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Microbial genetics

The substance that carries the information determines the prop-erties of the organism is called genetic material.

MICROBIAL GENETICS

DNA as the Genetic Material

The substance that carries the information determines the prop-erties of the organism is called genetic material. This genetic material is responsible for transferring the genetic information from parent to prog-eny. In all organisms the genetic material is DNA. However, there are some exceptions such as bacteria and numerous plant and animal vi-ruses in which the genetic material is RNA.

Since the DNA is the genetic material that carries the informa-tion, it is called the central dogma, i.e., the information contained in DNA is translated to protein structures. Different experiments were carried out to identify DNA as the genetic material.

Griffith Experiment

The concept that nucleic acids are the genetic material is based on the discovery of transformation by Fredrick Griffith in 1927, medi-cal officer in the British Ministry of health, was studying Pneumococcal infection in mice. Different strains of the BacteriumDiplococcuspneumoniae, now named as Streptococcus pneumoniae were usedfor his experiments. There are two types of bacterial strains, one viru-lent and other avirulent. The virulent strains cause pneumoniae in hu-mans and mice, however, avirulent strains do not cause pneumoniae. The virulence is related to the presence of a polysaccharide capsule of the bacterium. The capsulated virulent cells cannot be phagocytosed by the circulatory system, where as non-encapsulated avirulent strains are destroyed by the phagocytic cells.

The capsulated bacteria form smooth shiny surface colony (S) when grown on agar culture plate, whereas non encapsulated strains produce rough colonies (R). Each bacterial strain may be differentiated based on serotype. The specificity of the serotype is due to the chemi-cal structure of the polysaccharide is identified by immunological tech-niques. They are usually designated by Roman numerals. There are different types such as I, II and III of Pneumococci that have different capsular polysaccharide.

In 1920’s, in United States, type I and type II were common in causing pneumoniae. Griffith book type II and type III for his experi-ments that led him to the concept about genetic material.

The characteristics of bacteria used by Griffith for his original transformation experiment is given below.


       The virulent encapsulated smooth bacteria are effective in killing the mice, whereas if the bacteria is heat killed by heat treatment, they lose their ability to kill the mice. Griffith performed a critical experi-ment. involving an injection into mice of living RII (Avirulent) cells com-bined with heat killed IIIS (Virulent)cells. Neither type can cause death in mice when injected. Griffith also expected that the double injection would not kill the mice. However, after five days all mice receiving double injection were dead. The blood analysis of all the dead mice showed a large number of living type III S bacteria. These IIIS bacte-ria were identified to the IIIS strain from which the heat killed cell prepa-ration was made. A control was maintained, where the mice received only living avirulent II R bacteria that did not develop pneumonia and remained healthy. This experiment ruled out the possibility that the aviru- lent IIR cells had simply changed to virulent IIIS cells in the absence of the heat killed III S strain.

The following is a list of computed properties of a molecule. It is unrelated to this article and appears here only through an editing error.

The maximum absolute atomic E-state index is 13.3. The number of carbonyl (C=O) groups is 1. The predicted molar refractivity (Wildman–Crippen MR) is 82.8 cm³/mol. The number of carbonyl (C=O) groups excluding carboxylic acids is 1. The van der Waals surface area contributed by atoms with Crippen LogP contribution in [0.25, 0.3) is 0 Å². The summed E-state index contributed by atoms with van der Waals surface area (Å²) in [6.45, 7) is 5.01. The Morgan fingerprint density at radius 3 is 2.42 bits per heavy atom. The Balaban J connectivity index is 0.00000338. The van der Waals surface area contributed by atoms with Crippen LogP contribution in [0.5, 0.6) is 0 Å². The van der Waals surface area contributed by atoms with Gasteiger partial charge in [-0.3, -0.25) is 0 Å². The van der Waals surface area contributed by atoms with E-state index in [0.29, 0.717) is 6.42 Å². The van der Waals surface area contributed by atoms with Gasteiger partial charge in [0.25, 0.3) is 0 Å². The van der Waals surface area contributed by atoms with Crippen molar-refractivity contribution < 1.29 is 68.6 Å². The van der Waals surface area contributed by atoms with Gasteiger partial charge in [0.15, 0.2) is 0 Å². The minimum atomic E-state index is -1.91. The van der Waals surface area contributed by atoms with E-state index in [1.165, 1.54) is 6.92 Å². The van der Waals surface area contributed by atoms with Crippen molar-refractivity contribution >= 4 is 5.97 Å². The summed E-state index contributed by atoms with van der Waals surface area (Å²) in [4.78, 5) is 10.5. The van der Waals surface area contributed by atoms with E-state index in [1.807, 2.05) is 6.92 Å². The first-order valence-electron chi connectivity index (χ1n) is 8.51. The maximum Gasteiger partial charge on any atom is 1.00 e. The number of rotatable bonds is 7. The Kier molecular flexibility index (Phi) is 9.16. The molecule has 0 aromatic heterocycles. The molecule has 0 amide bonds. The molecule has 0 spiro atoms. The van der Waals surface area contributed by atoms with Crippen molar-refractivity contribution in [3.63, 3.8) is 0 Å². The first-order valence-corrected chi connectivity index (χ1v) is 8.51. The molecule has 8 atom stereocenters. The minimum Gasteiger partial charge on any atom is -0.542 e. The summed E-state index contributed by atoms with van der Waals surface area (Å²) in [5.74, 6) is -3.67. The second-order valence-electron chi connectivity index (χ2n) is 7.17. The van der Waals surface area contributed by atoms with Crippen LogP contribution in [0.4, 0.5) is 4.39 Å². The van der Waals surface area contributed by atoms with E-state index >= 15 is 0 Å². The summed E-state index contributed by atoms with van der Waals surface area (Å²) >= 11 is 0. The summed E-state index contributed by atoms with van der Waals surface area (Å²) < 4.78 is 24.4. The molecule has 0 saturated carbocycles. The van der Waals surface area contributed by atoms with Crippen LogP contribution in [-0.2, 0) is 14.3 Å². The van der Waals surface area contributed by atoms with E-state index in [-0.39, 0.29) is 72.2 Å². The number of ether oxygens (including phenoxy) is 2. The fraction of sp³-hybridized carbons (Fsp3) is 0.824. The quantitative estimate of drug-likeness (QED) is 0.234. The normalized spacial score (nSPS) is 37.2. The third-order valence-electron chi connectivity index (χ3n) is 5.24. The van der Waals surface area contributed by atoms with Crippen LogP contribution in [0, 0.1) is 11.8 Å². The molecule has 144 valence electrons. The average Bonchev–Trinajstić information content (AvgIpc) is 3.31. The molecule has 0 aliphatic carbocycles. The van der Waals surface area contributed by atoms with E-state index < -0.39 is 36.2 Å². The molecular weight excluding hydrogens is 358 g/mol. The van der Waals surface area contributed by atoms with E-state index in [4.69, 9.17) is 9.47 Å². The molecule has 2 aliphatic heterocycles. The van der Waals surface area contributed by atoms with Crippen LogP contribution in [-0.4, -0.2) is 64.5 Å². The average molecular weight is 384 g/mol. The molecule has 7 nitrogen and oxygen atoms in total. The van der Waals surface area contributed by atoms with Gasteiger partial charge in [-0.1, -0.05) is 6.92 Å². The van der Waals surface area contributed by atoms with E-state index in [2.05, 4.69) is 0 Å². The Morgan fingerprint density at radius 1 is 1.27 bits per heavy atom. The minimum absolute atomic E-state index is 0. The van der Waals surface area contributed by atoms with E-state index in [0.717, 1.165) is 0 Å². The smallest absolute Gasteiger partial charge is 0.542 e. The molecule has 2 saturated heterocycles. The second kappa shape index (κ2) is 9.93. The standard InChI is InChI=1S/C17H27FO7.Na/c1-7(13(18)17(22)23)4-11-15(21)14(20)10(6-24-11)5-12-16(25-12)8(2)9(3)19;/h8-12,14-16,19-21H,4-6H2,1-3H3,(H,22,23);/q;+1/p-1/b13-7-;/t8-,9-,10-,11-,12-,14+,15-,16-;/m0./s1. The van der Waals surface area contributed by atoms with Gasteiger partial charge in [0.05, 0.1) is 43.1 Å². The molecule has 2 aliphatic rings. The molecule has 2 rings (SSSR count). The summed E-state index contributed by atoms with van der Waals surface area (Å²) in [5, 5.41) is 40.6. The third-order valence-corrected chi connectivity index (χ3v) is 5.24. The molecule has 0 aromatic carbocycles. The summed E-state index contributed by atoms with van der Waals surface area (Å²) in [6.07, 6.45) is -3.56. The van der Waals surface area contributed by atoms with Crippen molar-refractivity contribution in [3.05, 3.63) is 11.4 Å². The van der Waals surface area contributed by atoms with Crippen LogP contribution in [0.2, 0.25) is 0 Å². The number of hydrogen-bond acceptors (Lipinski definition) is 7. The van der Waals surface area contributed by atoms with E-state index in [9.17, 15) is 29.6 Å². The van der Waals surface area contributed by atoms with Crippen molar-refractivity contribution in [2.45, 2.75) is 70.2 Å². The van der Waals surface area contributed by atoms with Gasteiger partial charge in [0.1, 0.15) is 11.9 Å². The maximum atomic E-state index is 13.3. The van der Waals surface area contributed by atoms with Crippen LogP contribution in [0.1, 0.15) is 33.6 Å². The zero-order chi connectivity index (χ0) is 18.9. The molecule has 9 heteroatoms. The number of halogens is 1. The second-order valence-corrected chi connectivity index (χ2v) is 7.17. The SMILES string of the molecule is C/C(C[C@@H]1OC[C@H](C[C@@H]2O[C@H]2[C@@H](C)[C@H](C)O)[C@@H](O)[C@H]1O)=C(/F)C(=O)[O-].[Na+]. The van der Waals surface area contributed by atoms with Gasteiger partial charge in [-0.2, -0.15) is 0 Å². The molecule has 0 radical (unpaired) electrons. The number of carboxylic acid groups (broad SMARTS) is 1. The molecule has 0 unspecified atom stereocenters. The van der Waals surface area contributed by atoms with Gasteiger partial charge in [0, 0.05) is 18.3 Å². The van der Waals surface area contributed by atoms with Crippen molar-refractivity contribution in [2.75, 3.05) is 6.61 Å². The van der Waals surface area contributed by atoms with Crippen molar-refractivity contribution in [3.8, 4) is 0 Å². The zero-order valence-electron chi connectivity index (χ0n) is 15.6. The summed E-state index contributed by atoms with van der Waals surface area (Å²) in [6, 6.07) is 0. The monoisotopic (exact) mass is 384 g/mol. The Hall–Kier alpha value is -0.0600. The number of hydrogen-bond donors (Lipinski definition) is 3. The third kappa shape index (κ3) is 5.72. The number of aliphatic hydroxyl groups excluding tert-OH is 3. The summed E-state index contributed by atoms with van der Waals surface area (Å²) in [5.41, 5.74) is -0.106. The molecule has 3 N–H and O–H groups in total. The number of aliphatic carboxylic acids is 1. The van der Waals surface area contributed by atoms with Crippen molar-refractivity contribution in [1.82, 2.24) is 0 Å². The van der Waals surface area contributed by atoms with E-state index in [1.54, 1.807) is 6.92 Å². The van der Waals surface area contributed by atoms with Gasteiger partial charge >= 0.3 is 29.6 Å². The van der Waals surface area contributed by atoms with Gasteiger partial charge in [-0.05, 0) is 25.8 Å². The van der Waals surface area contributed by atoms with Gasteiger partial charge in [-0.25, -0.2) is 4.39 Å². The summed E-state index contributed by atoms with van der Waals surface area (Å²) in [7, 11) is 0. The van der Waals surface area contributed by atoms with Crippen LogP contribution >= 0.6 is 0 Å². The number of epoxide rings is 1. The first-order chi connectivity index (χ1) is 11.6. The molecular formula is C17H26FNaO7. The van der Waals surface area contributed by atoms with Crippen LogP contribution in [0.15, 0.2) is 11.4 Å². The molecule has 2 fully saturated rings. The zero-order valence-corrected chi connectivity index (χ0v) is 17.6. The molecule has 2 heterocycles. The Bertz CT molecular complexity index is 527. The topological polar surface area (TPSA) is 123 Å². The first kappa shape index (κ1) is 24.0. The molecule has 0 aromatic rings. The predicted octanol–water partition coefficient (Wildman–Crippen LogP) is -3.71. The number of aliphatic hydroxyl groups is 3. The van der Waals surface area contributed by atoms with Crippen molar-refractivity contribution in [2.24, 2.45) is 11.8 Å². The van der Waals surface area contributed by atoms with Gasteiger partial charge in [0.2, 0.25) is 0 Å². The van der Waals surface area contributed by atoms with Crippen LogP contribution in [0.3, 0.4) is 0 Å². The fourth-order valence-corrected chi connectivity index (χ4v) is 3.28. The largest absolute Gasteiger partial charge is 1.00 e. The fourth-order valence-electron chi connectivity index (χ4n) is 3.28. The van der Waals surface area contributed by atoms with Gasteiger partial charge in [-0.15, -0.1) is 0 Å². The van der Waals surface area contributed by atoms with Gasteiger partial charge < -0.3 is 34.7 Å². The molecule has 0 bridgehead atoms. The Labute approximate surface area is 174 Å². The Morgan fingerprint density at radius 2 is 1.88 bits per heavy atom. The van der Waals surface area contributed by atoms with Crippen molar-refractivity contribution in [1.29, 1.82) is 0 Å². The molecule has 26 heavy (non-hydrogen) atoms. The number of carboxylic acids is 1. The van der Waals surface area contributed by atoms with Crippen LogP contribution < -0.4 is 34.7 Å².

Some type of interaction was there between living II R and heat killed III S cells. It was concluded by Griffith that the heat killed III S bacteria somehow was responsible for converting live avirulent II R cells and into virulent IIIS cells.

Griffith suggested that some transforming principle from the dead III S cells was responsible for the conversion of II R cells into III S cells. This phenomenon is called transformation. This is called as Griffith effect or more popularly called as Bacterial transformation.

Avery, MacLeod and McCarthy experiment:

Griffith could not understand the cause of bacterial transforma-tion. Oswal T Avery, C.M.MacLeod and M.J.McCarthy identified the transforming principle in 1944. Avery and his coworkers standardized a procedure to extract active power from liquid cultures of type III S virulent cells. From the original 75 liter sample, the procedure yielded 10 to 25 mg of the active factors. The “active factor” that was a fibrous mass was analyzed for its Nitrogen/Phosphorus ratio and was formed to coincide with the ratio of DNA.

The final extracted product was also treated with the proteolytic enzymes trypsin and chymotrypsin and then with an RNA digesting enzyme, ribonuclease. Such treatments destroyed the activity of pro-teins and RNA, and the transforming activity still remained.

The final confirmation was done by treating the crude samples with DNA digesting enzyme deoxyribonuclease. Digestion with this enzyme destroyed the transforming activity. This proved that the trans-forming principle was DNA.

Hershey and Chase Experiment:

Another supporting evidence that DNA as the genetic material came from the results of experiments designed by Alfred Hershey and Martha Chase in 1952.

They used T-even Bacteriophages T2. When the Bacterioph-ages infect a bacterial cell, the following events occur.

·     Attachment of phage tail fibers to bacterial wall

 

·     Same components of the phage enters the bacterial ell

 

 

·     The virus uses the cellular machinery of the host for viral reproduc-tion.

 

·     Viral components accumulate, assembly of mature phages takes place

 

·     Bacterial cell lysed and many new phages released.

 

Hershey and Chase knew from several experiments, the inde-pendent functions of phage protein and nucleic acid in the reproduction process associated with the bacterial cell.


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